Cameron saunters off, his country destroyed
Published 18/09/2016 | 02:30
In this paper last week, Samantha McCaughren reported that RTE's losses for the year will be roughly €20m, due partly to advertisers who are based in London making cuts in spending as a result of Brexit.
One's first reaction is to hope that "Brexit" has become the successor to "9/11" as the great alibi for companies who'd be cutting things anyway, or who are otherwise trying to fool the people - many readers will remember ringing up their pension provider to enquire as to why all their money had been gambled away, to be told that it was down to various things that were mostly beyond human understanding, including "9/11".
But the effects of the Brexit vote are indeed real. They are catastrophic, and they are not to be denied, much though we would like to deny them, much though David Cameron would like to deny them as he sauntered away last week, saying that he would be stepping down as an MP.
As he spoke about his plans to "start a life outside of Westminster" - noting jauntily that "I'm only 49" - according to The Guardian "there was immediate speculation that he could make considerable sums if he followed the path of predecessors, including Tony Blair, to take corporate money from directorships, lucrative books deals, and speechmaking."
And nothing, even in The Guardian, about being left alone in the room with the bottle of whisky and the revolver - in that old, particularly British, way.
In 400 years' time - nay in 1,000 years' time - people will be astonished not just at the scale of the monstrosity which was wrought by his foolishness, but at the degeneracy of the times in which he lived, in which a prime minister could make such a grotesque error of judgement, and yet walk away a few months later to "make considerable sums".
And they will note that this same fellow had only narrowly escaped from another referendum which would have dismantled the UK with the departure of Scotland - that in itself would have made his name resonate in the annals of infamy for many centuries to come.
Yet having survived that one, with his PR man's belief that everything can be spun, everything can be sold if you pitch it right, and with the essential emptiness of his character, he gave the Brexit loonies their accursed referendum.
Now, instead of taking himself off to work quietly with the poor of the Third World as some form of atonement, he's looking at "corporate directorships and lucrative book deals".
So we could look at this as the epitome of the culture of corporate delinquency, the utterly unembarrassable nature of that ruling tribe, though given where Cameron is coming from, the words of F Scott Fitzgerald also ring true.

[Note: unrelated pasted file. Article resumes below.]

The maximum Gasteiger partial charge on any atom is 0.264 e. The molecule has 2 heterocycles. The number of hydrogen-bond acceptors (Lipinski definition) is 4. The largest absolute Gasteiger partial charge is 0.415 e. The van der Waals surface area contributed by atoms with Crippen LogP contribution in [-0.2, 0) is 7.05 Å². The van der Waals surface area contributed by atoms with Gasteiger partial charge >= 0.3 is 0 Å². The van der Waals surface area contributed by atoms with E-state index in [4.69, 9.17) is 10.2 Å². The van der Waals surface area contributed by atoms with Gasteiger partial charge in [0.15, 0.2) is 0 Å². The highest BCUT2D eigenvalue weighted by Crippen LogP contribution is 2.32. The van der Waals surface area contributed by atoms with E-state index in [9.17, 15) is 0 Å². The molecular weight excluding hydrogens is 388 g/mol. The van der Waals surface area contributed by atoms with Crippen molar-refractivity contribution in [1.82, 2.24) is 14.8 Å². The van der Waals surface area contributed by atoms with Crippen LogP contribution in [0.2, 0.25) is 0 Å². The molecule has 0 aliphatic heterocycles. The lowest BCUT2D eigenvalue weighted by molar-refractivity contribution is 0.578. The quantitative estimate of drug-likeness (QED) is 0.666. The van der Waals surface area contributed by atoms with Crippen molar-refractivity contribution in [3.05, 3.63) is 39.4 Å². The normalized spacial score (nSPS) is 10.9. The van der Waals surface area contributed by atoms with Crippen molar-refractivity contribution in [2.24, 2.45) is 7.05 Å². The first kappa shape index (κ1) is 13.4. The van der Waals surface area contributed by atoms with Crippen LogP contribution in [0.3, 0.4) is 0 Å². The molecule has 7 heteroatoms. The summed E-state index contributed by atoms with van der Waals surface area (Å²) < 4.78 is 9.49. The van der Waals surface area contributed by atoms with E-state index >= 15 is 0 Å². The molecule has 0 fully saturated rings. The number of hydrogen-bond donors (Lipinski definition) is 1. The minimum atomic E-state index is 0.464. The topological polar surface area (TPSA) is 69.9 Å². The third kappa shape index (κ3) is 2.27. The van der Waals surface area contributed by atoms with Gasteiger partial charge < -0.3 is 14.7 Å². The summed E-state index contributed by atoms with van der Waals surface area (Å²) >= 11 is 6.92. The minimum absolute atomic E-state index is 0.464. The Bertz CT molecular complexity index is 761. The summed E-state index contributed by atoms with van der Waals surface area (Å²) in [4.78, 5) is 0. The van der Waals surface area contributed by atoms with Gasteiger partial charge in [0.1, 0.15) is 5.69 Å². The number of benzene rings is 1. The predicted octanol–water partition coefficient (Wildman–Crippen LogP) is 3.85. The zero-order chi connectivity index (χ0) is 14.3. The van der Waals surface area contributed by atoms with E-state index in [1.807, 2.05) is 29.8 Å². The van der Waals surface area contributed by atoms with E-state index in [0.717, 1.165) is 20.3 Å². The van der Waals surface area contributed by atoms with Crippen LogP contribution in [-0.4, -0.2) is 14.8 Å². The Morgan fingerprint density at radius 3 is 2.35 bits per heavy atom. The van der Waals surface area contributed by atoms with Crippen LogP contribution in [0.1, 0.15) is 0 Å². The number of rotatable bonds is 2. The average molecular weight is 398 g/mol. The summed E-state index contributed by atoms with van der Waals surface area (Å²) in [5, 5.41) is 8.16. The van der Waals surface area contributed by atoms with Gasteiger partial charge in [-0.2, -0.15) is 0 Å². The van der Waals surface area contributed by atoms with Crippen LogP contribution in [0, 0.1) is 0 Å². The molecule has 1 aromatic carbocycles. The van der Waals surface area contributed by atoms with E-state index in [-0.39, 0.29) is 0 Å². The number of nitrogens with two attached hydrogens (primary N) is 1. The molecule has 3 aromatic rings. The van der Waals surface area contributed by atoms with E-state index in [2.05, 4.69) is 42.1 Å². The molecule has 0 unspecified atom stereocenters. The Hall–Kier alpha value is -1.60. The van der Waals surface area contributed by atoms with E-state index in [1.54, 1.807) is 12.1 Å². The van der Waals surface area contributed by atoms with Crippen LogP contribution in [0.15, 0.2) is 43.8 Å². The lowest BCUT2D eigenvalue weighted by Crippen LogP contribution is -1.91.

In The Great Gatsby, he wrote: "They were careless people, Tom and Daisy, they smashed up things and creatures and then retreated back into their money or their vast carelessness, or whatever it was that kept them together, and let other people clean up the mess they had made."
It is that carelessness which is most damning, because Cameron is not especially stupid or ignorant. He knew that these Europhobic freaks, these "bastards" as John Major called them, had been mooching around for decades in the darker regions of the Tory Party and lately in UKIP.
He knew they were a bad lot, yet he did not have the minimum level of moral competence needed to show them the door. And protected as he was from childhood behind the high walls of privilege, he did not know enough about the country he was governing to realise that he would be releasing these primitive energies.
He was weakened too by a kind of indifference which is common to most modern leaders, a state of being best described by the comedian Frankie Boyle when he wrote that Cameron has the demeanour of "a sort of bored viceroy engaged in the handover of power from government to corporations".
Given these limitations which he happily accepted, given that he was not greatly interested in much apart from the unfettered indulgence of his friends in the City, the least that could be expected of the "bored viceroy" in his restricted domain is that he wouldn't contrive somehow to hand the keys of the Kingdom to Nigel Bastarding Farage.
But the corporations will look after him, as he looked after them, in line with their practice of recognising the most colossal failure by rewarding it on the most lavish scale - you could call it the Frankie Byrne method, the idea being that "it may not be your problem today, but it could be some day".
Outside of that cocoon, in Britain and in Ireland, and in a lot of other places where things were tricky enough already, Cameron in his carelessness has made the lives of many people much more difficult than they needed to be, and he is walking away feeling pretty good about himself - "I'm only 49".
He knows that Brexit is the only thing he'll be remembered for, that his great-great-great-grandsons at Eton will be reading about this hydra-headed debacle which unfolded on his watch.
But he'll struggle through it somehow.